Debate over health care reform legislation began Monday in the U.S. Senate, as the majority Democratic party pushes forward their domestic agenda to fundamentally reform the nation's health care and financial institutions.
The Senate debate will take place over the coming weeks, with Democrats hopeful that their proposal can be crafted and passed before the year's end. Elements of the legislation being debated include the mandating of insurance coverage for Americans, the cost of reform, and a proposed reduction of Medicare benefits to fund reform.
The debate began on a contentious note, when Senate Majority Leader Harry Reid (D-NV) suggested a procedure placing terms and requirements on any considered amendment; terms based on present Democrat proposals.
“I'm a little upset at what happened here, combining a couple of unanimous consent agreements … while leaving out the most important one, which is we wouldn't take Medicare money from Medicare,” said Sen. Mike Enzi (R-WY), ranking member of the Senate's Health, Education, Labor, and Pensions Committee.
The move set the tone for a continued partisan process, and touched on a key issue with Republicans—the reduction of Medicare benefits to fund the proposed health care system. Sen. John McCain (R-AZ) made this a touchstone for his support of current Democrat proposals.
Sen. McCain also criticized Democrat claims that current reform proposals could achieve “deficit neutrality"—that of no additional funding from taxpayers—and calling it "Madoff and Enron accounting," explaining that Americans will pay for the next ten years to fund six years of benefits.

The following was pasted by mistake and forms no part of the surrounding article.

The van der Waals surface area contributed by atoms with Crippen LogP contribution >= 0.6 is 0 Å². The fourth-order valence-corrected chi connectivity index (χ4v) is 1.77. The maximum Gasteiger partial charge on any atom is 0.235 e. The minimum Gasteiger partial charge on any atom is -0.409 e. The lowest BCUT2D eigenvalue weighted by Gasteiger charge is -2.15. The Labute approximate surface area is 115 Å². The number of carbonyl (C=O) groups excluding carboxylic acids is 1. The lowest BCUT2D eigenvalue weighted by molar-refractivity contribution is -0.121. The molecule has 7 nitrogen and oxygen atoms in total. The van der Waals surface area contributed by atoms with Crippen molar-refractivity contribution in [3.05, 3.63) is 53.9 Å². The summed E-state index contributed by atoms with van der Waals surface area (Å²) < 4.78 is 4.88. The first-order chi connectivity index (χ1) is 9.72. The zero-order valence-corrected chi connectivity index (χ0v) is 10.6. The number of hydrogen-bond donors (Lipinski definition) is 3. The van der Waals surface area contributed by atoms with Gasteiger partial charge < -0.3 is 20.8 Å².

Sen. Reid disagreed. “According to the nonpartisan Congressional Budget Office, this legislation would not add a penny to the federal deficit,” said Sen. Reid. “In fact it would reduce the deficit over both the short term and the long term—long term by as much as $650 billion dollars.”
Monday's session is seen by many as the beginning of a long fight split on party lines and ideological differences about the role and responsibility of the U.S. government.
Like the early November vote in the House, the Senate battle promises to be a close one, with the fate of the legislation possibly in the hands of a few moderate Democrats who presently voice reservations over draft legislation.
On Nov. 7 H.R. 3692—the Democrats' “Affordable Health Care for America Act”—narrowly passed the House by two votes: 220-215. Thirty-nine Democrats voted against the legislation
If the Senate can pass its own health care reform legislation, the next step is to reconcile Senate and House proposals and merge the two bills. The House and Senate chambers would then vote on the revised bill before submission to the president.